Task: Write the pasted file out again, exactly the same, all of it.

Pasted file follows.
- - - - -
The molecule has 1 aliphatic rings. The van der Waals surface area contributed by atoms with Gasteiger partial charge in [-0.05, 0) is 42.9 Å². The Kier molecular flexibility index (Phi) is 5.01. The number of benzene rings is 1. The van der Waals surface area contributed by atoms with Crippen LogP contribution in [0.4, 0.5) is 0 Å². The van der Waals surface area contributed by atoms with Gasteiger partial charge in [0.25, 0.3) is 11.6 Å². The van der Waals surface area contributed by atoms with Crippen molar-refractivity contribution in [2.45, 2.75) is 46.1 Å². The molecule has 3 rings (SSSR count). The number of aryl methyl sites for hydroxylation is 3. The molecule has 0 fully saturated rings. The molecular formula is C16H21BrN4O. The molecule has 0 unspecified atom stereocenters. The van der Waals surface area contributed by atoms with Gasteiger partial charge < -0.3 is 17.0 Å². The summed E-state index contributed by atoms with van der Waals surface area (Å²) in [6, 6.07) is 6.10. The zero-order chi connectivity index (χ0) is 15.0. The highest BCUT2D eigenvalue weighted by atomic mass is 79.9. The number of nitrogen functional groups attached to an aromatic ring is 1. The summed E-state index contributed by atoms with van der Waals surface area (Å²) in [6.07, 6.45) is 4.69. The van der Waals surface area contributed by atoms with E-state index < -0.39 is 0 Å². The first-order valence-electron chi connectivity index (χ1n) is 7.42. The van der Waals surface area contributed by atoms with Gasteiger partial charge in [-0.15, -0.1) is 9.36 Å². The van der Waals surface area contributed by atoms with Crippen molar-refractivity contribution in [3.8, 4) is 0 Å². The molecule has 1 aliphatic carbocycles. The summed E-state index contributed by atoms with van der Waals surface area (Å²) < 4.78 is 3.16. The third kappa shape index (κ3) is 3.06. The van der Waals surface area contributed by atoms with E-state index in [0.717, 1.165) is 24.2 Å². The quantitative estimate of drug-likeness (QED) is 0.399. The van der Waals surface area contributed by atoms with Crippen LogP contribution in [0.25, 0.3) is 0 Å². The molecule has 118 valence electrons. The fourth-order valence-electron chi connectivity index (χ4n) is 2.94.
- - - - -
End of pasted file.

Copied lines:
The molecule has 1 aliphatic rings. The van der Waals surface area contributed by atoms with Gasteiger partial charge in [-0.05, 0) is 42.9 Å². The Kier molecular flexibility index (Phi) is 5.01. The number of benzene rings is 1. The van der Waals surface area contributed by atoms with Crippen LogP contribution in [0.4, 0.5) is 0 Å². The van der Waals surface area contributed by atoms with Gasteiger partial charge in [0.25, 0.3) is 11.6 Å². The van der Waals surface area contributed by atoms with Crippen molar-refractivity contribution in [2.45, 2.75) is 46.1 Å². The molecule has 3 rings (SSSR count). The number of aryl methyl sites for hydroxylation is 3. The molecule has 0 fully saturated rings. The molecular formula is C16H21BrN4O. The molecule has 0 unspecified atom stereocenters. The van der Waals surface area contributed by atoms with Gasteiger partial charge < -0.3 is 17.0 Å². The summed E-state index contributed by atoms with van der Waals surface area (Å²) in [6, 6.07) is 6.10. The zero-order chi connectivity index (χ0) is 15.0. The highest BCUT2D eigenvalue weighted by atomic mass is 79.9. The number of nitrogen functional groups attached to an aromatic ring is 1. The summed E-state index contributed by atoms with van der Waals surface area (Å²) in [6.07, 6.45) is 4.69. The van der Waals surface area contributed by atoms with E-state index < -0.39 is 0 Å². The first-order valence-electron chi connectivity index (χ1n) is 7.42. The van der Waals surface area contributed by atoms with Gasteiger partial charge in [-0.15, -0.1) is 9.36 Å². The van der Waals surface area contributed by atoms with Crippen molar-refractivity contribution in [3.8, 4) is 0 Å². The molecule has 1 aliphatic carbocycles. The summed E-state index contributed by atoms with van der Waals surface area (Å²) < 4.78 is 3.16. The third kappa shape index (κ3) is 3.06. The van der Waals surface area contributed by atoms with E-state index in [0.717, 1.165) is 24.2 Å². The quantitative estimate of drug-likeness (QED) is 0.399. The van der Waals surface area contributed by atoms with Crippen LogP contribution in [0.25, 0.3) is 0 Å². The molecule has 118 valence electrons. The fourth-order valence-electron chi connectivity index (χ4n) is 2.94.